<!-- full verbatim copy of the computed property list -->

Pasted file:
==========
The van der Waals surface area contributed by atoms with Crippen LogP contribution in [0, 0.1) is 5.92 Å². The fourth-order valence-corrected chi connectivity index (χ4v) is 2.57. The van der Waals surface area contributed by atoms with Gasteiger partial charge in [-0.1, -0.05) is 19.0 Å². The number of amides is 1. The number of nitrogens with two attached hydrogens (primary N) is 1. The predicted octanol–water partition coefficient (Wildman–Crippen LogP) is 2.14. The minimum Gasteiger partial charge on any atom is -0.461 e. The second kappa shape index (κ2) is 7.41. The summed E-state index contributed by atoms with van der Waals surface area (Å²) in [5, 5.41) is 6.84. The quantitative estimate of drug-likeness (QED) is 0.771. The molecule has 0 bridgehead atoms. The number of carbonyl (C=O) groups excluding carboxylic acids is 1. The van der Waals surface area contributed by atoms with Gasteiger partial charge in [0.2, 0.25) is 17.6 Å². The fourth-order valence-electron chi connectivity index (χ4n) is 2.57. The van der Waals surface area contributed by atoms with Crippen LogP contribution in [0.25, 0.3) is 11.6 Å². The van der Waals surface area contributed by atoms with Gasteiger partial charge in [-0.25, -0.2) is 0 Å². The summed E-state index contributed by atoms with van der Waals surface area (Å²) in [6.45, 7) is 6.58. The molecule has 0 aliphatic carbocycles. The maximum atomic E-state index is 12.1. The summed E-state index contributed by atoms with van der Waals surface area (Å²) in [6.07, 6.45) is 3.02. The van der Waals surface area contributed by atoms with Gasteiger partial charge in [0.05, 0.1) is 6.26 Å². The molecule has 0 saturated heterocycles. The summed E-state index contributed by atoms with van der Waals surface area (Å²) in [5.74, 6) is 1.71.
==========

The van der Waals surface area contributed by atoms with Crippen LogP contribution in [0, 0.1) is 5.92 Å². The fourth-order valence-corrected chi connectivity index (χ4v) is 2.57. The van der Waals surface area contributed by atoms with Gasteiger partial charge in [-0.1, -0.05) is 19.0 Å². The number of amides is 1. The number of nitrogens with two attached hydrogens (primary N) is 1. The predicted octanol–water partition coefficient (Wildman–Crippen LogP) is 2.14. The minimum Gasteiger partial charge on any atom is -0.461 e. The second kappa shape index (κ2) is 7.41. The summed E-state index contributed by atoms with van der Waals surface area (Å²) in [5, 5.41) is 6.84. The quantitative estimate of drug-likeness (QED) is 0.771. The molecule has 0 bridgehead atoms. The number of carbonyl (C=O) groups excluding carboxylic acids is 1. The van der Waals surface area contributed by atoms with Gasteiger partial charge in [0.2, 0.25) is 17.6 Å². The fourth-order valence-electron chi connectivity index (χ4n) is 2.57. The van der Waals surface area contributed by atoms with Crippen LogP contribution in [0.25, 0.3) is 11.6 Å². The van der Waals surface area contributed by atoms with Gasteiger partial charge in [-0.25, -0.2) is 0 Å². The summed E-state index contributed by atoms with van der Waals surface area (Å²) in [6.45, 7) is 6.58. The molecule has 0 aliphatic carbocycles. The maximum atomic E-state index is 12.1. The summed E-state index contributed by atoms with van der Waals surface area (Å²) in [6.07, 6.45) is 3.02. The van der Waals surface area contributed by atoms with Gasteiger partial charge in [0.05, 0.1) is 6.26 Å². The molecule has 0 saturated heterocycles. The summed E-state index contributed by atoms with van der Waals surface area (Å²) in [5.74, 6) is 1.71.